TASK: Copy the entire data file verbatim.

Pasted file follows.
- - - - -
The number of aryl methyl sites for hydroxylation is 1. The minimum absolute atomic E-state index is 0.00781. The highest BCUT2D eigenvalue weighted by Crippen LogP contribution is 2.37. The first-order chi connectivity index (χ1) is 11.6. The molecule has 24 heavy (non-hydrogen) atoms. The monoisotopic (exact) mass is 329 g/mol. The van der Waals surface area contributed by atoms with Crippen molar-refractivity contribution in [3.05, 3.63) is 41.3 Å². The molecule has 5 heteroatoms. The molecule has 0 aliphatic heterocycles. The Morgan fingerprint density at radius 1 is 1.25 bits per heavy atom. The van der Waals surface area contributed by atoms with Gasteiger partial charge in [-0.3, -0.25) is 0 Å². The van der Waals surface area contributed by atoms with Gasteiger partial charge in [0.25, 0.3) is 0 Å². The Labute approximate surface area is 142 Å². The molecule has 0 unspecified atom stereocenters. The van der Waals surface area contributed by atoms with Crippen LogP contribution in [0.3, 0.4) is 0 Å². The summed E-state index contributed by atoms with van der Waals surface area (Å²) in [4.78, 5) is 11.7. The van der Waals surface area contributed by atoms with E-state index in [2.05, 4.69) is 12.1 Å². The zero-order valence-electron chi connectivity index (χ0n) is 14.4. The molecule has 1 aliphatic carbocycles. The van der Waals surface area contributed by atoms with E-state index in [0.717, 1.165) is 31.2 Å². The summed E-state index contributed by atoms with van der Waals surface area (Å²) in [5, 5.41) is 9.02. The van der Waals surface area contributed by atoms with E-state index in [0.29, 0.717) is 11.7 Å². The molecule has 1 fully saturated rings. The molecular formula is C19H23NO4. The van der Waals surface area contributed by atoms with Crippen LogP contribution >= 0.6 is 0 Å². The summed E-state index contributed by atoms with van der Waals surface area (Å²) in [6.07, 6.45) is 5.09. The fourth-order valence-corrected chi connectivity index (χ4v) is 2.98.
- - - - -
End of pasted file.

The number of aryl methyl sites for hydroxylation is 1. The minimum absolute atomic E-state index is 0.00781. The highest BCUT2D eigenvalue weighted by Crippen LogP contribution is 2.37. The first-order chi connectivity index (χ1) is 11.6. The molecule has 24 heavy (non-hydrogen) atoms. The monoisotopic (exact) mass is 329 g/mol. The van der Waals surface area contributed by atoms with Crippen molar-refractivity contribution in [3.05, 3.63) is 41.3 Å². The molecule has 5 heteroatoms. The molecule has 0 aliphatic heterocycles. The Morgan fingerprint density at radius 1 is 1.25 bits per heavy atom. The van der Waals surface area contributed by atoms with Gasteiger partial charge in [-0.3, -0.25) is 0 Å². The van der Waals surface area contributed by atoms with Gasteiger partial charge in [0.25, 0.3) is 0 Å². The Labute approximate surface area is 142 Å². The molecule has 0 unspecified atom stereocenters. The van der Waals surface area contributed by atoms with Crippen LogP contribution in [0.3, 0.4) is 0 Å². The summed E-state index contributed by atoms with van der Waals surface area (Å²) in [4.78, 5) is 11.7. The van der Waals surface area contributed by atoms with E-state index in [2.05, 4.69) is 12.1 Å². The zero-order valence-electron chi connectivity index (χ0n) is 14.4. The molecule has 1 aliphatic carbocycles. The van der Waals surface area contributed by atoms with E-state index in [0.717, 1.165) is 31.2 Å². The summed E-state index contributed by atoms with van der Waals surface area (Å²) in [5, 5.41) is 9.02. The van der Waals surface area contributed by atoms with E-state index in [0.29, 0.717) is 11.7 Å². The molecule has 1 fully saturated rings. The molecular formula is C19H23NO4. The van der Waals surface area contributed by atoms with Crippen LogP contribution >= 0.6 is 0 Å². The summed E-state index contributed by atoms with van der Waals surface area (Å²) in [6.07, 6.45) is 5.09. The fourth-order valence-corrected chi connectivity index (χ4v) is 2.98.